I have come to the conclusion that this is a very complex story but when you cut through all the areas of dispute you come down to some pretty simple facts that have very little to do with Lennox's owners and lots to do with flawed breed specific legislation.
Lennox was taken away because of a tape measure - not because of his behaviour. If there hadn't been Breed Specific Legislation he'd never have been locked up for two years. If he'd been a cute shaggy dog he'd be still at home and not on death row. If a fluffy dog's licence had lapsed there'd probably have been a fine, not imprisonment.
Is Lennox dangerous? If so, was he like that before he ended up on death row?
No one had ever complained about him.
Expert witness Sarah Fisher didn't see a dangerous dog - read her statement on Victoria Stilwell's blog. Dr David Ryan's testimony was mainly positive, although he had some reservations as to where the dog should live in the future - and remember he was seeing Lennox without pain or stress relieving drugs.
One assessment - the prosecution witness - thought Lennox "was about to go off" whatever that means.
I'm sure normally the courts don't allow for speculation, just observation.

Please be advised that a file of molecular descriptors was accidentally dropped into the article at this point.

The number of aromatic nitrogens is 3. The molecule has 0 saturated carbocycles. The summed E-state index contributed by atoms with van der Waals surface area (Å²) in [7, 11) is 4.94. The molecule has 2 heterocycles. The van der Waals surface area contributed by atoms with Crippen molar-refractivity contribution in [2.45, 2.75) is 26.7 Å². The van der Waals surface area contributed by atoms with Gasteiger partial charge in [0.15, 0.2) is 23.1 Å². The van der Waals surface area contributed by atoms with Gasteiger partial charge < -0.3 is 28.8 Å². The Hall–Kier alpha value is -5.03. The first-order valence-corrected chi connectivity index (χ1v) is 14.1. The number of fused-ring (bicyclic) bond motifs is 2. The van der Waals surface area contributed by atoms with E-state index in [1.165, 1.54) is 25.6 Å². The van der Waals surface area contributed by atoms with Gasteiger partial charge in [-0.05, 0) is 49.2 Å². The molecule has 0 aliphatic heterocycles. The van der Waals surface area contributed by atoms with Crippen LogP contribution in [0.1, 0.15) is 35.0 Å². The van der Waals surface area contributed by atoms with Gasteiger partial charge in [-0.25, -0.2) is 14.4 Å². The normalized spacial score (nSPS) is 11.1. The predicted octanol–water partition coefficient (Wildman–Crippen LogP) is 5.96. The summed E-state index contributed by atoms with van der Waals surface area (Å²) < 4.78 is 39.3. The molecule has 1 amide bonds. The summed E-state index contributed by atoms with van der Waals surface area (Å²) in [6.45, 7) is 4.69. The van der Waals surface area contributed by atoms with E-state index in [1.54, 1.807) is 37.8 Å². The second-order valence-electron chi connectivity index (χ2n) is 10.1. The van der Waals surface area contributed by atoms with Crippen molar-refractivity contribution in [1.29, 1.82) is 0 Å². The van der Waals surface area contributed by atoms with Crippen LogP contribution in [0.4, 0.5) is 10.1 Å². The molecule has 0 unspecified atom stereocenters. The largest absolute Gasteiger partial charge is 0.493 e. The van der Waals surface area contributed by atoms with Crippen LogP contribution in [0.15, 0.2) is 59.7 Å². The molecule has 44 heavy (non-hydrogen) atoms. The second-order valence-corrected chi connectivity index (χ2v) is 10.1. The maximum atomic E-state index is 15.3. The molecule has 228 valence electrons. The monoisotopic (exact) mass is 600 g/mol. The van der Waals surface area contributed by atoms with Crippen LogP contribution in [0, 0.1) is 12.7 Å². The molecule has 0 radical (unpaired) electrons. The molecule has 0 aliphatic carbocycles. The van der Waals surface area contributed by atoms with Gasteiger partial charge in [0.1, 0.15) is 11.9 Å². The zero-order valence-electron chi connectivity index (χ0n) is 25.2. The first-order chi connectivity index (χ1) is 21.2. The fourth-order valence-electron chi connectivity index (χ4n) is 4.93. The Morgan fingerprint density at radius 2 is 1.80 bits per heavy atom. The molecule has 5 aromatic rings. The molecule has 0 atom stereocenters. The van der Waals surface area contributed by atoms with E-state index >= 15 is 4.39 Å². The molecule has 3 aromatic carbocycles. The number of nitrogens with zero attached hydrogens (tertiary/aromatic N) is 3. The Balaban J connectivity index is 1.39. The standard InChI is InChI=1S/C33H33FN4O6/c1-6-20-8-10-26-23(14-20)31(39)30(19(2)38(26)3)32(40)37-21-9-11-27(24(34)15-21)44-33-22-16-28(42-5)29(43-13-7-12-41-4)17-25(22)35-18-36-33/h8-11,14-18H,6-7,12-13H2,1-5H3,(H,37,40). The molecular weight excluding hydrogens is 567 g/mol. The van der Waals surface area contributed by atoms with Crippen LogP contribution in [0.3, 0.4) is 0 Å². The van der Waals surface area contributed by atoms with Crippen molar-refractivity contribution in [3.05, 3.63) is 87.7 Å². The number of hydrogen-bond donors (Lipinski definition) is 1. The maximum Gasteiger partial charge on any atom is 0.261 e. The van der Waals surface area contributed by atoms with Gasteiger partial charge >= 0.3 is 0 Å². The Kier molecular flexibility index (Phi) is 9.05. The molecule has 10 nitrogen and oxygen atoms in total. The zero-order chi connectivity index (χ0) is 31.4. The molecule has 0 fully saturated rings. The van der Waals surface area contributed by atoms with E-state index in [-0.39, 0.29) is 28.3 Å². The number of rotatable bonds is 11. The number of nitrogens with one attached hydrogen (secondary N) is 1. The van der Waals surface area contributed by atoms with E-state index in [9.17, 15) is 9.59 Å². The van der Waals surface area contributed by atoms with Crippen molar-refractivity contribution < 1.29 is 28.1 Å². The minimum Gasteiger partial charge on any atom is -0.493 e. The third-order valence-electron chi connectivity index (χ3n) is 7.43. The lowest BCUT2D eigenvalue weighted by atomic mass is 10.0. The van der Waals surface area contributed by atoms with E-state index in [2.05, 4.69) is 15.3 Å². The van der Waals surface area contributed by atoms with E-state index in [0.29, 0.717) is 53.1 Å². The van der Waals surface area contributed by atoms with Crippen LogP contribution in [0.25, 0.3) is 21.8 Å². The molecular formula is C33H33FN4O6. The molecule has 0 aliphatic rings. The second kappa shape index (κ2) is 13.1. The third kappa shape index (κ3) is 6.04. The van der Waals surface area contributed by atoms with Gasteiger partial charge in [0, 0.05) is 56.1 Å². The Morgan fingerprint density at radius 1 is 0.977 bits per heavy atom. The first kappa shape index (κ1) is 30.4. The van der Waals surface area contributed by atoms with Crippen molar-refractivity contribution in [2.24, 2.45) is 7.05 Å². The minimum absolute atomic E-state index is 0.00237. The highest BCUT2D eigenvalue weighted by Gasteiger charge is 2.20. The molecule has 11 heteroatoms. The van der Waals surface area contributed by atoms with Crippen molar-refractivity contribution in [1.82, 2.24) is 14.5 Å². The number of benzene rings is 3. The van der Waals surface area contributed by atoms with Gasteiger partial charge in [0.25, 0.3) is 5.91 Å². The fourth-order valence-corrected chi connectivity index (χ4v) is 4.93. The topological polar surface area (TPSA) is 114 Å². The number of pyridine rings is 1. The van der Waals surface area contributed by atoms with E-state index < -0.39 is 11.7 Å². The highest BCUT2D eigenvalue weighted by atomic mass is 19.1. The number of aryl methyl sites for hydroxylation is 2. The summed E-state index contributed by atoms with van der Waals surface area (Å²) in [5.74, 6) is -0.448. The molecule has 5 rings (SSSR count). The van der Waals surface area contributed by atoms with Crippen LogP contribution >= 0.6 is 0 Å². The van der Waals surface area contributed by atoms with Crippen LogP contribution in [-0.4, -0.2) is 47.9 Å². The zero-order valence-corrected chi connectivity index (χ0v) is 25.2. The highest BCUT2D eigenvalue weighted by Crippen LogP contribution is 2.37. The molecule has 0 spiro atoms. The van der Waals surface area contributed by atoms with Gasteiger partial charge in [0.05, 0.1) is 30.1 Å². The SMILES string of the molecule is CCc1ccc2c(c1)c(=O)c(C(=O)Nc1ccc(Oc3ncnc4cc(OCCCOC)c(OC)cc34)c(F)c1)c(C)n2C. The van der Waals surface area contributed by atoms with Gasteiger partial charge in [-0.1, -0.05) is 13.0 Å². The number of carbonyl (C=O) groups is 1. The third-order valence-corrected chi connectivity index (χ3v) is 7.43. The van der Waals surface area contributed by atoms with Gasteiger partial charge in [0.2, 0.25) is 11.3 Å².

All three witnesses agreed that Lennox definitely didn't bite them.
But he's still been locked up for two years and allegedly even taunted with sticks to see if he's aggressive.
The judge chose to listen to the negatives and ignore the positives. And from my snapshot of the Guardian general public, if any of those guys leaving the nasty comments were wearing the wig they'd kill every big, strong dog 'just in case'.
The days are running out for a pardon or a point of law and the eyes of the world are watching with astonishment and intrigue.
Genuine offers are coming in from all over the world to take Lennox and give him a home away from this dreadful legislation. But unless the judge says he's not a danger, he dies.
As you've read in the Guardian, Jim Crosby wants to help establish whether Lennox really is a danger. Here's his excellent letter... no reply so far... why wouldn't they take him up on this offer? There really is nothing to lose.